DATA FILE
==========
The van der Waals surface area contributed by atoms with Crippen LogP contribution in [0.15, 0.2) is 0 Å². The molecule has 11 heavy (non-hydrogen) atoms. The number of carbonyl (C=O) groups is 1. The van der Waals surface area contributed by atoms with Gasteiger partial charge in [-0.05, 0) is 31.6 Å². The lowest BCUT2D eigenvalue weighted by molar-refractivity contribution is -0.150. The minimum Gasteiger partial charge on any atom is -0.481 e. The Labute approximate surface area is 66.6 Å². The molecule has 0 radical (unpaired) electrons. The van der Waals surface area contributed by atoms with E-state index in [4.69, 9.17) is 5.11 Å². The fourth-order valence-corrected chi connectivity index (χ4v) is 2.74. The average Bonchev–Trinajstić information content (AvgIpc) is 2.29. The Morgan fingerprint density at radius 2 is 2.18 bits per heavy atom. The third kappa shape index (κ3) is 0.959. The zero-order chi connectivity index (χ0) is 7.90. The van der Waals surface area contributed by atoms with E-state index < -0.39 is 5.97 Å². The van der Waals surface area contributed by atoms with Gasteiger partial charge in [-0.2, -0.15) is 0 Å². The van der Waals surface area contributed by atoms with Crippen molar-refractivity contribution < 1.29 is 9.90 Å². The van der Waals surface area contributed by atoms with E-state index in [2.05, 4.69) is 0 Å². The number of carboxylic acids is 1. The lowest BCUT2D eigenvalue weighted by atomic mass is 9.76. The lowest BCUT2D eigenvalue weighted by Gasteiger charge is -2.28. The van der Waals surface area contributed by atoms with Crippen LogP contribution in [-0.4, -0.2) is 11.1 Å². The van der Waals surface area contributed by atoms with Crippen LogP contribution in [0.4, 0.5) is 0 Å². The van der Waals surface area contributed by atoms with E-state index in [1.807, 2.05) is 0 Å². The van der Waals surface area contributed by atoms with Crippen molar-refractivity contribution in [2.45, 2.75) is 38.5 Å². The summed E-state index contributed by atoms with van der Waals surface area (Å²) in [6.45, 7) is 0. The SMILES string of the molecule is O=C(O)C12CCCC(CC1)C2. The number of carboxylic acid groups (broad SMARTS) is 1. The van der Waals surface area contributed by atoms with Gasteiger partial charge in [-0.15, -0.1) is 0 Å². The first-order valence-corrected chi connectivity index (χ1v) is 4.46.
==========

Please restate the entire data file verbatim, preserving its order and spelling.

The van der Waals surface area contributed by atoms with Crippen LogP contribution in [0.15, 0.2) is 0 Å². The molecule has 11 heavy (non-hydrogen) atoms. The number of carbonyl (C=O) groups is 1. The van der Waals surface area contributed by atoms with Gasteiger partial charge in [-0.05, 0) is 31.6 Å². The lowest BCUT2D eigenvalue weighted by molar-refractivity contribution is -0.150. The minimum Gasteiger partial charge on any atom is -0.481 e. The Labute approximate surface area is 66.6 Å². The molecule has 0 radical (unpaired) electrons. The van der Waals surface area contributed by atoms with E-state index in [4.69, 9.17) is 5.11 Å². The fourth-order valence-corrected chi connectivity index (χ4v) is 2.74. The average Bonchev–Trinajstić information content (AvgIpc) is 2.29. The Morgan fingerprint density at radius 2 is 2.18 bits per heavy atom. The third kappa shape index (κ3) is 0.959. The zero-order chi connectivity index (χ0) is 7.90. The van der Waals surface area contributed by atoms with E-state index < -0.39 is 5.97 Å². The van der Waals surface area contributed by atoms with Gasteiger partial charge in [-0.2, -0.15) is 0 Å². The van der Waals surface area contributed by atoms with Crippen molar-refractivity contribution < 1.29 is 9.90 Å². The van der Waals surface area contributed by atoms with E-state index in [2.05, 4.69) is 0 Å². The number of carboxylic acids is 1. The lowest BCUT2D eigenvalue weighted by atomic mass is 9.76. The lowest BCUT2D eigenvalue weighted by Gasteiger charge is -2.28. The van der Waals surface area contributed by atoms with Crippen LogP contribution in [-0.4, -0.2) is 11.1 Å². The van der Waals surface area contributed by atoms with Crippen LogP contribution in [0.4, 0.5) is 0 Å². The van der Waals surface area contributed by atoms with E-state index in [1.807, 2.05) is 0 Å². The van der Waals surface area contributed by atoms with Crippen molar-refractivity contribution in [2.45, 2.75) is 38.5 Å². The summed E-state index contributed by atoms with van der Waals surface area (Å²) in [6.45, 7) is 0. The SMILES string of the molecule is O=C(O)C12CCCC(CC1)C2. The number of carboxylic acid groups (broad SMARTS) is 1. The van der Waals surface area contributed by atoms with Gasteiger partial charge in [-0.15, -0.1) is 0 Å². The first-order valence-corrected chi connectivity index (χ1v) is 4.46.